Effect of Pilot Hole on Biomechanical and in Vivo Pedicle Screw-Bone Interface.

Effect of pilot hole on biomechanical and in vivo pedicle screw-bone interface.

Eur Spine J. 2013 May 8;
Silva P, Rosa RC, Shimano AC, Defino HL

PURPOSE: To experimentally study the influence of pilot hole diameter (smaller than or equal to the internal (core) diameter of the screw) on biomechanical (insertion torque and pullout strength) and histomorphometric parameters of screw-bone interface in the acute phase and 8 weeks after pedicle screw insertion. METHODS: Fifteen sheep were operated upon and pedicle screws inserted in the L1-L3 pedicles bilaterally. The pilot hole was smaller (2.0 mm) than the internal diameter (core) of the screw on the left side pedicle and equal (2.8 mm) to the internal diameter (core) of the screw on the right side pedicle. Ten animals were sacrificed immediately (five animals were assigned to pullout strength tests and five animals were used for histomorphometric bone-screw interface evaluation). Five animals were sacrificed 8 weeks after pedicle screw insertion for histomorphometric bone-screw interface evaluation. RESULTS: The insertion torque and pullout strength were significantly greater in pedicle screws inserted into pilot holes smaller than internal (core) diameter of the screw. Histomorphometric evaluation of bone-screw interface showed that the percentage of bone-implant contact, the area of bone inside the screw thread and the area of bone outside the screw thread were significantly higher for pilot holes smaller than the internal (core) diameter of the screw immediately after insertion and after 8 weeks. CONCLUSION: A pilot diameter smaller than the internal (core) diameter of the screw improved the insertion torque and pullout strength immediately after screw insertion as well the pedicle screw-bone interface contact immediately and 8 weeks after screw placement in sheep with good bone mineral density. HubMed – rehab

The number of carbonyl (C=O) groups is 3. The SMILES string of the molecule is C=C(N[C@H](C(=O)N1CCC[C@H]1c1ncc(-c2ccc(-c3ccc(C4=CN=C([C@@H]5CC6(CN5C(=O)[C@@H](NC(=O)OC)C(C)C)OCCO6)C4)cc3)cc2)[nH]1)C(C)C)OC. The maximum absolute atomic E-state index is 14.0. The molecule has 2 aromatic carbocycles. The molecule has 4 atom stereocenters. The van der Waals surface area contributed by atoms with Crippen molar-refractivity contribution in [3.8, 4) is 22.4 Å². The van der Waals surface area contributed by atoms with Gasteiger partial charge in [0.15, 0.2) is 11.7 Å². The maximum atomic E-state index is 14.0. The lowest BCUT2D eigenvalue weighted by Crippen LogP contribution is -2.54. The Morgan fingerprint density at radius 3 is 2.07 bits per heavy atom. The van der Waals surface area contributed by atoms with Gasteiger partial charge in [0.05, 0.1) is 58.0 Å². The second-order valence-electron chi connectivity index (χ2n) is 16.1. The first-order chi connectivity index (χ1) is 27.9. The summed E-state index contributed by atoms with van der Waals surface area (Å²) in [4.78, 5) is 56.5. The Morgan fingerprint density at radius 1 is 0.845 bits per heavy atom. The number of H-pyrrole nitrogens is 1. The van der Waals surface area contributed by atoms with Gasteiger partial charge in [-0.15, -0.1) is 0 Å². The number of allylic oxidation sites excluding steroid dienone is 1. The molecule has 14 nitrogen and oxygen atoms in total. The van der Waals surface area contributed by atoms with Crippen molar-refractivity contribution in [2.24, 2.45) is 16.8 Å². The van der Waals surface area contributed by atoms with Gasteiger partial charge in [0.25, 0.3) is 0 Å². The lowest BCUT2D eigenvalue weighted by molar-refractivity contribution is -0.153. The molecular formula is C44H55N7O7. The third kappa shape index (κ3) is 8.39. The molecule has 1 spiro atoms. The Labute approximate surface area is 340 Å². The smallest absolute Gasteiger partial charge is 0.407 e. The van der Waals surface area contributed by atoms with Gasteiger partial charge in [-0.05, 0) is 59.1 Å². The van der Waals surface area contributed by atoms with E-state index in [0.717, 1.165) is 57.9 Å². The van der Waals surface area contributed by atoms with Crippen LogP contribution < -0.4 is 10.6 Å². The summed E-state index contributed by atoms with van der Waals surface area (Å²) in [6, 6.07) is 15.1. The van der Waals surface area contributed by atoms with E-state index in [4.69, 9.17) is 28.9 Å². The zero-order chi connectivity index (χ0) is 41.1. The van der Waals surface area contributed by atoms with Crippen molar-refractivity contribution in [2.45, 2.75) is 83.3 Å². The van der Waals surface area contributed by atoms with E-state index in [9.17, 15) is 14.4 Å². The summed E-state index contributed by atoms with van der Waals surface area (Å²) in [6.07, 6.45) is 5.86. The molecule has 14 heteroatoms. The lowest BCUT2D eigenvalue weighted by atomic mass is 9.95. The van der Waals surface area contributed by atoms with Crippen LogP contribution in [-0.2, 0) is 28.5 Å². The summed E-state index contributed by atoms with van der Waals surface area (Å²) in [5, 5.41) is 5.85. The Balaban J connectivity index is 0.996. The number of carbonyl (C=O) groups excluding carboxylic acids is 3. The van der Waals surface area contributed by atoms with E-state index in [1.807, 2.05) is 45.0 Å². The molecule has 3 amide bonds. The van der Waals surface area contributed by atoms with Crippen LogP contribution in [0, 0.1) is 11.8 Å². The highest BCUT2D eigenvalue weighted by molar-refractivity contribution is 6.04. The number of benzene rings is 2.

Ketorolac administration does not delay early fracture healing in a juvenile rat model: a pilot study.

J Pediatr Orthop. 2013 Jun; 33(4): 415-21
Cappello T, Nuelle JA, Katsantonis N, Nauer RK, Lauing KL, Jagodzinski JE, Callaci JJ